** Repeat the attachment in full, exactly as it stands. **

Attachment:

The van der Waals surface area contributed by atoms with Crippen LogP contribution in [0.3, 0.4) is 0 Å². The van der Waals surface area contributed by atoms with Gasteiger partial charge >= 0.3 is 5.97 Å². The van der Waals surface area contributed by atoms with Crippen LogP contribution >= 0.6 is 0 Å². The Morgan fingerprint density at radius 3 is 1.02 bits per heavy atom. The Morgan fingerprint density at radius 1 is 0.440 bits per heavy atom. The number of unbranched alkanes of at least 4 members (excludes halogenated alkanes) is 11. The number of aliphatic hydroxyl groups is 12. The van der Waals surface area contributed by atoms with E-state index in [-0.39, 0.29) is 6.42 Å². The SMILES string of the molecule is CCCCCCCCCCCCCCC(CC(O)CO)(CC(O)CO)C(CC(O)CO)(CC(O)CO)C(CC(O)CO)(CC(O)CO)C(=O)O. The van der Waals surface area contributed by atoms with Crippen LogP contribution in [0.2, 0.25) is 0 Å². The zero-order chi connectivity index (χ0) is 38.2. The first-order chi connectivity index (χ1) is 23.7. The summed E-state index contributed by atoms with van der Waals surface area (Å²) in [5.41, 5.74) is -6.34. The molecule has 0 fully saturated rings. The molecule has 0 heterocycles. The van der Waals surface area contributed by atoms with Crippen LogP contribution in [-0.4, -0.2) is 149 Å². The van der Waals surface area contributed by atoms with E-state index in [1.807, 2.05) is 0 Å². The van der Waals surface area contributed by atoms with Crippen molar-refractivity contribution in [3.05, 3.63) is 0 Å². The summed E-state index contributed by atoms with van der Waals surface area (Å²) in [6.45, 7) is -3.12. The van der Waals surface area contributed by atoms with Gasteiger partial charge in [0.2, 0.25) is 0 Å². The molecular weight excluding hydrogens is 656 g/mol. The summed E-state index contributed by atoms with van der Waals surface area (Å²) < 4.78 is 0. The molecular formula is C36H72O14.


The van der Waals surface area contributed by atoms with Crippen LogP contribution in [0.3, 0.4) is 0 Å². The van der Waals surface area contributed by atoms with Gasteiger partial charge >= 0.3 is 5.97 Å². The van der Waals surface area contributed by atoms with Crippen LogP contribution >= 0.6 is 0 Å². The Morgan fingerprint density at radius 3 is 1.02 bits per heavy atom. The Morgan fingerprint density at radius 1 is 0.440 bits per heavy atom. The number of unbranched alkanes of at least 4 members (excludes halogenated alkanes) is 11. The number of aliphatic hydroxyl groups is 12. The van der Waals surface area contributed by atoms with E-state index in [-0.39, 0.29) is 6.42 Å². The SMILES string of the molecule is CCCCCCCCCCCCCCC(CC(O)CO)(CC(O)CO)C(CC(O)CO)(CC(O)CO)C(CC(O)CO)(CC(O)CO)C(=O)O. The van der Waals surface area contributed by atoms with Crippen LogP contribution in [0.2, 0.25) is 0 Å². The zero-order chi connectivity index (χ0) is 38.2. The first-order chi connectivity index (χ1) is 23.7. The summed E-state index contributed by atoms with van der Waals surface area (Å²) in [5.41, 5.74) is -6.34. The molecule has 0 fully saturated rings. The molecule has 0 heterocycles. The van der Waals surface area contributed by atoms with Crippen LogP contribution in [-0.4, -0.2) is 149 Å². The van der Waals surface area contributed by atoms with E-state index in [1.807, 2.05) is 0 Å². The van der Waals surface area contributed by atoms with Crippen molar-refractivity contribution in [3.05, 3.63) is 0 Å². The summed E-state index contributed by atoms with van der Waals surface area (Å²) in [6.45, 7) is -3.12. The van der Waals surface area contributed by atoms with Gasteiger partial charge in [0.2, 0.25) is 0 Å². The molecular weight excluding hydrogens is 656 g/mol. The summed E-state index contributed by atoms with van der Waals surface area (Å²) < 4.78 is 0. The molecular formula is C36H72O14.